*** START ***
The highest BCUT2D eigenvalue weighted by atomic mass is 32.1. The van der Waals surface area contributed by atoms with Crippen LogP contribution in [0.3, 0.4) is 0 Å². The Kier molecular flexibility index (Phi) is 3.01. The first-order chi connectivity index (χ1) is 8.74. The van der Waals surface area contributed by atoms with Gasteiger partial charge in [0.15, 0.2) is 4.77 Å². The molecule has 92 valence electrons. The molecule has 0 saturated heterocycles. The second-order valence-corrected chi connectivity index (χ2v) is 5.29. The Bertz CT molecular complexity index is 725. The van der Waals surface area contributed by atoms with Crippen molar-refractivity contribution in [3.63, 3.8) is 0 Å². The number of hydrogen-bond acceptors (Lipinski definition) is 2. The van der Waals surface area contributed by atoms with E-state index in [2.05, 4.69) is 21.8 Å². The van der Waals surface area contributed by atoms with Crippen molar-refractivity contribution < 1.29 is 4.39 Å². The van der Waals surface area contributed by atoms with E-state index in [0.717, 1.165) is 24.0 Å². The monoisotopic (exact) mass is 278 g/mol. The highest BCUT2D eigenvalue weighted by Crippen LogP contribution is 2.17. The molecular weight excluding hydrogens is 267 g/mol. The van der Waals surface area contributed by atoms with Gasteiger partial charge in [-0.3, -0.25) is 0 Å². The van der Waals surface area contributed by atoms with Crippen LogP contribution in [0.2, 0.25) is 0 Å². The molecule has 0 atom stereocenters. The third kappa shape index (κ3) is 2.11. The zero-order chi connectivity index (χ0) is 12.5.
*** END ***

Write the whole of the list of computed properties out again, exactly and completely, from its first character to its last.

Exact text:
The highest BCUT2D eigenvalue weighted by atomic mass is 32.1. The van der Waals surface area contributed by atoms with Crippen LogP contribution in [0.3, 0.4) is 0 Å². The Kier molecular flexibility index (Phi) is 3.01. The first-order chi connectivity index (χ1) is 8.74. The van der Waals surface area contributed by atoms with Gasteiger partial charge in [0.15, 0.2) is 4.77 Å². The molecule has 92 valence electrons. The molecule has 0 saturated heterocycles. The second-order valence-corrected chi connectivity index (χ2v) is 5.29. The Bertz CT molecular complexity index is 725. The van der Waals surface area contributed by atoms with Crippen molar-refractivity contribution in [3.63, 3.8) is 0 Å². The number of hydrogen-bond acceptors (Lipinski definition) is 2. The van der Waals surface area contributed by atoms with E-state index in [2.05, 4.69) is 21.8 Å². The van der Waals surface area contributed by atoms with Crippen molar-refractivity contribution < 1.29 is 4.39 Å². The van der Waals surface area contributed by atoms with E-state index in [0.717, 1.165) is 24.0 Å². The monoisotopic (exact) mass is 278 g/mol. The highest BCUT2D eigenvalue weighted by Crippen LogP contribution is 2.17. The molecular weight excluding hydrogens is 267 g/mol. The van der Waals surface area contributed by atoms with Gasteiger partial charge in [-0.3, -0.25) is 0 Å². The van der Waals surface area contributed by atoms with Crippen LogP contribution in [0.2, 0.25) is 0 Å². The molecule has 0 atom stereocenters. The third kappa shape index (κ3) is 2.11. The zero-order chi connectivity index (χ0) is 12.5.